While the toddlers of her age are busy learning new words, three-year-old Fenn has become an internet sensation overnight after her song 'Dinosaurs in Love' went viral. The song was written and sung by Fenn herself.
The 60-second ballad brings out the unfinished love story of the two Dinos who are enjoying themselves at a party eating fruit and cucumber when the apocalyptic event takes place and wipes out their entire race. The lovers did not even get a chance to say their final goodbyes.
The lyrics of the song goes: 'Dinosaurs eating people. Dinosaurs in love / Dinosaurs having a party. They eat fruit and cucumber / They fell in love. They say 'thank you'/ A big bang came and they died / Dinosaurs, dinosaurs, fell in love / But they didn't say goodbye / But they didn't say goodbye.'
Dinosaurs in Love was created in the home studio
The tragic love story stole the internet's heart as netizens shared the viral song. The song was shared by Fenn's 33-year-old-father Tom Rosenthal, a singer/songwriter based in London, on his social media pages.
He posted the song, accompanied with lyrics on his Instagram and Twitter page with a caption: "Fenn, my nearly 4-year-old daughter, recorded her first-ever solo song today. She came up with all the words herself and I helped her a little bit with the tune. It's called 'Dinosaurs in Love'. The tweet has already been viewed 1.8 million times."
Speaking to Mashable how the song originated, Rosenthal said: "I and my daughter occasionally mess around in my home studio, and it was during one of those sessions that "Dinosaurs in Love" was born. Typically I ask her what she wants to do a song about and this time it was dinosaurs!"
Fenn was quite critical of her first attempt
Expressing surprise at the viral song, Rosenthal said: "It was certainly a surprise that it went viral. You never expect these things. Feels lovely to make a few people's day a little better!"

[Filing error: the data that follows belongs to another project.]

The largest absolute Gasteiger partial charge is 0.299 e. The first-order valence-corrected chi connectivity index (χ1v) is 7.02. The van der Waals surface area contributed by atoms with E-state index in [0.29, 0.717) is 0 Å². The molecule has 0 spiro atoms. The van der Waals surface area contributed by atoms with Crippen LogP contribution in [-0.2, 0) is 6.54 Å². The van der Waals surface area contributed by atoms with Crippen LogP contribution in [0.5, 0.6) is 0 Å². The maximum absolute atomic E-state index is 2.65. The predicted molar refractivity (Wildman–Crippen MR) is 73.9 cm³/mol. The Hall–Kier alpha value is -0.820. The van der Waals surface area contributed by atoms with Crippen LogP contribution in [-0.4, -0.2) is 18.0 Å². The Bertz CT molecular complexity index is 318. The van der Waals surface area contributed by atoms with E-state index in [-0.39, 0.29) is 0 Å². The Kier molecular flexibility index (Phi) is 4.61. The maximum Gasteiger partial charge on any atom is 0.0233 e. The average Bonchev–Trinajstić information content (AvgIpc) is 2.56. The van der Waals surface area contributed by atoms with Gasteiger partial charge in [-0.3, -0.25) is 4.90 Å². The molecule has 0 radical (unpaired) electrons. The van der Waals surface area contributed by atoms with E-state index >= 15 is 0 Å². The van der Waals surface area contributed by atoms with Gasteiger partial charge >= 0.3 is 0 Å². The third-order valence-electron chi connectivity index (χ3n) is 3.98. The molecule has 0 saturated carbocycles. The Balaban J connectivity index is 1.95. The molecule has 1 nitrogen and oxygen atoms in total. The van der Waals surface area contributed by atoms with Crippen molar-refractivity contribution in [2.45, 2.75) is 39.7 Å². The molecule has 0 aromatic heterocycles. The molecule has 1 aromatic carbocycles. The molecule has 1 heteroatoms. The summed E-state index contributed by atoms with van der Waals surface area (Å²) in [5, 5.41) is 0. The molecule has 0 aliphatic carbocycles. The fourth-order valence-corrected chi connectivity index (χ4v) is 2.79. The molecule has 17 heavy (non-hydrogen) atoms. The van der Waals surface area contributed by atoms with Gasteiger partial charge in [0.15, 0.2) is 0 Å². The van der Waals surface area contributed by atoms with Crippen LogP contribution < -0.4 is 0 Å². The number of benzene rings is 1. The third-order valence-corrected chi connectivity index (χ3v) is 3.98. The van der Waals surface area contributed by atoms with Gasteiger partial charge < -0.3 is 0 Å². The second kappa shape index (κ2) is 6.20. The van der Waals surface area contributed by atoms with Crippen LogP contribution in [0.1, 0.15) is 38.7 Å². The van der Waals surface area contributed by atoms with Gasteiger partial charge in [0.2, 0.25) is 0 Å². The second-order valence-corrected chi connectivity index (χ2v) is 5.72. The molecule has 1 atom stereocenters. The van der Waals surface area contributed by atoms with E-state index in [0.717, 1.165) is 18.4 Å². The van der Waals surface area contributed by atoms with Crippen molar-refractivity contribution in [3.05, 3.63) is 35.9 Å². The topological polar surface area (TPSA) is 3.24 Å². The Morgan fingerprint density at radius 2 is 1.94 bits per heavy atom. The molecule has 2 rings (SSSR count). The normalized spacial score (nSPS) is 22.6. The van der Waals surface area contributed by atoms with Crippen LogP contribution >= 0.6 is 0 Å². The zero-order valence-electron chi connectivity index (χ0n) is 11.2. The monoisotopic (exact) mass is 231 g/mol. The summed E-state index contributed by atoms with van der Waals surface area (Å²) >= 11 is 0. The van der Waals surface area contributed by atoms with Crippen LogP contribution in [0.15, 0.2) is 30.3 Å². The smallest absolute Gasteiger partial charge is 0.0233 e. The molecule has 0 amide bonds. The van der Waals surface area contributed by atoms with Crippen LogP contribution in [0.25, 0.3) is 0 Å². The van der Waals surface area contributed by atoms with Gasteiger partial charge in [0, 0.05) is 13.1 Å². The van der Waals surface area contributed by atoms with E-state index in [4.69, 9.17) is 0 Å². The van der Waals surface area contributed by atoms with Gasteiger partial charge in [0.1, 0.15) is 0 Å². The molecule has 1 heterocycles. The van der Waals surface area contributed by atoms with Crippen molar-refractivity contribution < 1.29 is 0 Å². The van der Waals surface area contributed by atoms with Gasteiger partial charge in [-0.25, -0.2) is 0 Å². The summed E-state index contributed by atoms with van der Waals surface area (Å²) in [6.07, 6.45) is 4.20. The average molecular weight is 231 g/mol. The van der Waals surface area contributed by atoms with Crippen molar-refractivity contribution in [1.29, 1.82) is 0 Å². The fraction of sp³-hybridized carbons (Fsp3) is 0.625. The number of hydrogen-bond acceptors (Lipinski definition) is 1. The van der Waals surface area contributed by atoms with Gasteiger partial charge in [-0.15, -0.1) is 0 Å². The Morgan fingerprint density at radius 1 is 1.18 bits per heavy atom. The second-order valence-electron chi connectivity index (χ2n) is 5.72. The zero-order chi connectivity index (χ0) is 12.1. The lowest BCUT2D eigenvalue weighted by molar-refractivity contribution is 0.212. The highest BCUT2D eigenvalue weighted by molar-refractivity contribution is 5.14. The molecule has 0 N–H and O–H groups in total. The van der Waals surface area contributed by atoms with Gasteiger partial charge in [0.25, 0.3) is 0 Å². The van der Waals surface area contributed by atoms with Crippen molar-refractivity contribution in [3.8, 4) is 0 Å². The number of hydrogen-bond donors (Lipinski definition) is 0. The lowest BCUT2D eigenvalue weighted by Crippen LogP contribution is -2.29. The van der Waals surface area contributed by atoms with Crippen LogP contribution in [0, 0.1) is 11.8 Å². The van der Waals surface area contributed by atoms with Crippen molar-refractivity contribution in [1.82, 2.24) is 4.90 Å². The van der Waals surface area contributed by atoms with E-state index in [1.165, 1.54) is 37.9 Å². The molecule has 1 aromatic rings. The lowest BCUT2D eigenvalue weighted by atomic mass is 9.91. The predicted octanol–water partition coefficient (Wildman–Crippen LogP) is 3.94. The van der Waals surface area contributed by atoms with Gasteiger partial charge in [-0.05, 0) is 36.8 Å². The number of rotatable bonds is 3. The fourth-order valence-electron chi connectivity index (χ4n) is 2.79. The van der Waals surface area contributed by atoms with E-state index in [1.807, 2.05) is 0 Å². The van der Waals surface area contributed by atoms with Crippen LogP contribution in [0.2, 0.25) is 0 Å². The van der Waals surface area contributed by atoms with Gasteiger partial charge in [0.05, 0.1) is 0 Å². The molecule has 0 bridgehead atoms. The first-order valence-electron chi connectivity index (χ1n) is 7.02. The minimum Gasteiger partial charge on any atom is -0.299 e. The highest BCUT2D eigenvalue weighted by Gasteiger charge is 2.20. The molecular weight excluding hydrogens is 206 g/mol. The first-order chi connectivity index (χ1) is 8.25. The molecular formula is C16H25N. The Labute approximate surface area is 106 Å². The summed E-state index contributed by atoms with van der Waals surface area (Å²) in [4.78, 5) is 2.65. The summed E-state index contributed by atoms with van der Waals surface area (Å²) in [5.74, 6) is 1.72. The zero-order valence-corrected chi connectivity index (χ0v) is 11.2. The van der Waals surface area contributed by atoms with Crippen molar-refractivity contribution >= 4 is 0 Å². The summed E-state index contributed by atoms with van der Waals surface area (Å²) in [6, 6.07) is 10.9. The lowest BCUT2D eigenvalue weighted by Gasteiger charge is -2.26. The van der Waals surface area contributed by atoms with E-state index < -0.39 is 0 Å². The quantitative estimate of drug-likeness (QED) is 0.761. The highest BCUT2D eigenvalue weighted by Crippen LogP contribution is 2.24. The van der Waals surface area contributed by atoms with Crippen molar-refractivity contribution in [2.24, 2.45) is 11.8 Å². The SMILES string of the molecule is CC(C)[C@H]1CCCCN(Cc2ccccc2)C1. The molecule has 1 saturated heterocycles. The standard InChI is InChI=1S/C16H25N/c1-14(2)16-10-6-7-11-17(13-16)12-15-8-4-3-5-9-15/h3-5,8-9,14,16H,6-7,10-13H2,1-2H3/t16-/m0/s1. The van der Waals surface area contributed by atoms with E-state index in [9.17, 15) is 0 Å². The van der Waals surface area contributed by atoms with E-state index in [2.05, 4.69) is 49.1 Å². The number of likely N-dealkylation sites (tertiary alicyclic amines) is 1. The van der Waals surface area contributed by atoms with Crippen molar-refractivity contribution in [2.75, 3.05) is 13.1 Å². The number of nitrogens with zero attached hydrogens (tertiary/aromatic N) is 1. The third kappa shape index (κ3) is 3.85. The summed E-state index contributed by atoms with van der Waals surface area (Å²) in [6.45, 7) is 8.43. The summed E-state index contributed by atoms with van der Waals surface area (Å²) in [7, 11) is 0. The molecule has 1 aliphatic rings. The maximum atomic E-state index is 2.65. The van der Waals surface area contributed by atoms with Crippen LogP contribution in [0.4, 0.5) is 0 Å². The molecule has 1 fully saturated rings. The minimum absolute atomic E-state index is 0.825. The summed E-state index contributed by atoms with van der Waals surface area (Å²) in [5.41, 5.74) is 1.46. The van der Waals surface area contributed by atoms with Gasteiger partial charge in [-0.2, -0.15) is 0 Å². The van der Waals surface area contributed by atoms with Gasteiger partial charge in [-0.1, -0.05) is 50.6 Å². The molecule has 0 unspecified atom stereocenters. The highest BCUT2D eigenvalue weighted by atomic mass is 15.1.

Revealing that after the first rendition of the song, Fenn had some points, the proud father said: "Comically she was actually quite critical of the middle section when she was talking rather than singing. But then she made me play it to her about five times. She can barely count past 17 so she won't have a clue what half a million means. I'll explain to her when she's older."
Fenn's song gets response from big-wigs
As soon as the song went viral, responses started pouring in for the new star in the making. Natural History Museum of London posted the video on their page and wrote: "We're not crying you're crying."
British comedian David Baddie tweeted: "I believe this is geo-historically completely accurate." Spotify's music cataloguers questioned: "Has Fenn decided on an official release date yet?"
According to Rosenthal, his two daughters are known for dreaming-up ditties on the spot. Speaking about why Fenn chose Dinosaurs in particular for her first song, Rosenthal told BuzzFeed News: "I genuinely couldn't tell you why she wanted to do a song about dinosaurs. She's got no particular affiliation with dinosaurs at all. They're not something she particularly cares about or not, this is just what was in her head at the time."
"She's by the microphone, she's got the headphones on, she starts singing and she does as much as she can. And then, eventually, after she's done enough little bits of it, it kind of all fits together," he added.